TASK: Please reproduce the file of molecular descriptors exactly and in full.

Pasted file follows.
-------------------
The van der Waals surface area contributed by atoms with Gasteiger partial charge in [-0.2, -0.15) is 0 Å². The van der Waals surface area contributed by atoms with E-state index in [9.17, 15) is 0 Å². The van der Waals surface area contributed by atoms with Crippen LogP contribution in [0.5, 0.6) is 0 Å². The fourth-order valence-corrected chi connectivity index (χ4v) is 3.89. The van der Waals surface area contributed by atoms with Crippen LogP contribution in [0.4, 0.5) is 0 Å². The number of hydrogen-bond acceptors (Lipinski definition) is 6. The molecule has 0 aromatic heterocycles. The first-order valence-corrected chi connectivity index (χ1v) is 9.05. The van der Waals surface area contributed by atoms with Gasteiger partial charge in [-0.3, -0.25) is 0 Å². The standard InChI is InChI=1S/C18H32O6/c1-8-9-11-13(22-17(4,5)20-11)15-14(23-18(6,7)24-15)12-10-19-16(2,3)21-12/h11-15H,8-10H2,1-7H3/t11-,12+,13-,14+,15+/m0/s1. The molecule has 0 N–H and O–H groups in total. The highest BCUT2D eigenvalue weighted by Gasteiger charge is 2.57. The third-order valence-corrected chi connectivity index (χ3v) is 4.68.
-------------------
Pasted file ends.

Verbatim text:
The van der Waals surface area contributed by atoms with Gasteiger partial charge in [-0.2, -0.15) is 0 Å². The van der Waals surface area contributed by atoms with E-state index in [9.17, 15) is 0 Å². The van der Waals surface area contributed by atoms with Crippen LogP contribution in [0.5, 0.6) is 0 Å². The fourth-order valence-corrected chi connectivity index (χ4v) is 3.89. The van der Waals surface area contributed by atoms with Crippen LogP contribution in [0.4, 0.5) is 0 Å². The number of hydrogen-bond acceptors (Lipinski definition) is 6. The molecule has 0 aromatic heterocycles. The first-order valence-corrected chi connectivity index (χ1v) is 9.05. The van der Waals surface area contributed by atoms with Gasteiger partial charge in [-0.3, -0.25) is 0 Å². The standard InChI is InChI=1S/C18H32O6/c1-8-9-11-13(22-17(4,5)20-11)15-14(23-18(6,7)24-15)12-10-19-16(2,3)21-12/h11-15H,8-10H2,1-7H3/t11-,12+,13-,14+,15+/m0/s1. The molecule has 0 N–H and O–H groups in total. The highest BCUT2D eigenvalue weighted by Gasteiger charge is 2.57. The third-order valence-corrected chi connectivity index (χ3v) is 4.68.